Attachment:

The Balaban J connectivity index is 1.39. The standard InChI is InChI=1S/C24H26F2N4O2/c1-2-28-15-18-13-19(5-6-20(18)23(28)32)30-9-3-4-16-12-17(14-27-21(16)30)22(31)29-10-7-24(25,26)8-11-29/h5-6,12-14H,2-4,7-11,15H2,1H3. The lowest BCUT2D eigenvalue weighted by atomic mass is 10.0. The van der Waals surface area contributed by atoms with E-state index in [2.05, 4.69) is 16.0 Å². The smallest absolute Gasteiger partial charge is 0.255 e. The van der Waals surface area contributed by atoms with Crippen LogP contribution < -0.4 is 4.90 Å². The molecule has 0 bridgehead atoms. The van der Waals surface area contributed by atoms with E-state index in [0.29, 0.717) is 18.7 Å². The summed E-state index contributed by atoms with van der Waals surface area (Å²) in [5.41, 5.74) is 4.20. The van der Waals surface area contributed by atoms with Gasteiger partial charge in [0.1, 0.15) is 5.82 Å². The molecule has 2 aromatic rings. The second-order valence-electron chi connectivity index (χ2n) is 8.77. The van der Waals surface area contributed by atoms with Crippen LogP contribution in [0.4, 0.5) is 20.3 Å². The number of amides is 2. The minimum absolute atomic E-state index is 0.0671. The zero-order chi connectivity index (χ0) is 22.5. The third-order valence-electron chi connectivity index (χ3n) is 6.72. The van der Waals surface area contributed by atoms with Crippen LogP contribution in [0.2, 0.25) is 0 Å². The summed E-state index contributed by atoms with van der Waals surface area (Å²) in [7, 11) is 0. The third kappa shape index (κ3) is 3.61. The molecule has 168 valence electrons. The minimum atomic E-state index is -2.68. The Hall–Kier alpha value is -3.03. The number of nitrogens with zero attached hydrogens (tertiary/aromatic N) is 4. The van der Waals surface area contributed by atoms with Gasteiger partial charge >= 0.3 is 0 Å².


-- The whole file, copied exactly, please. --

The Balaban J connectivity index is 1.39. The standard InChI is InChI=1S/C24H26F2N4O2/c1-2-28-15-18-13-19(5-6-20(18)23(28)32)30-9-3-4-16-12-17(14-27-21(16)30)22(31)29-10-7-24(25,26)8-11-29/h5-6,12-14H,2-4,7-11,15H2,1H3. The lowest BCUT2D eigenvalue weighted by atomic mass is 10.0. The van der Waals surface area contributed by atoms with E-state index in [2.05, 4.69) is 16.0 Å². The smallest absolute Gasteiger partial charge is 0.255 e. The van der Waals surface area contributed by atoms with Crippen LogP contribution < -0.4 is 4.90 Å². The molecule has 0 bridgehead atoms. The van der Waals surface area contributed by atoms with E-state index in [0.29, 0.717) is 18.7 Å². The summed E-state index contributed by atoms with van der Waals surface area (Å²) in [5.41, 5.74) is 4.20. The van der Waals surface area contributed by atoms with Gasteiger partial charge in [0.1, 0.15) is 5.82 Å². The molecule has 2 aromatic rings. The second-order valence-electron chi connectivity index (χ2n) is 8.77. The van der Waals surface area contributed by atoms with Crippen LogP contribution in [0.4, 0.5) is 20.3 Å². The number of amides is 2. The minimum absolute atomic E-state index is 0.0671. The zero-order chi connectivity index (χ0) is 22.5. The third-order valence-electron chi connectivity index (χ3n) is 6.72. The van der Waals surface area contributed by atoms with Crippen LogP contribution in [0.2, 0.25) is 0 Å². The summed E-state index contributed by atoms with van der Waals surface area (Å²) in [7, 11) is 0. The third kappa shape index (κ3) is 3.61. The molecule has 168 valence electrons. The minimum atomic E-state index is -2.68. The Hall–Kier alpha value is -3.03. The number of nitrogens with zero attached hydrogens (tertiary/aromatic N) is 4. The van der Waals surface area contributed by atoms with Gasteiger partial charge >= 0.3 is 0 Å².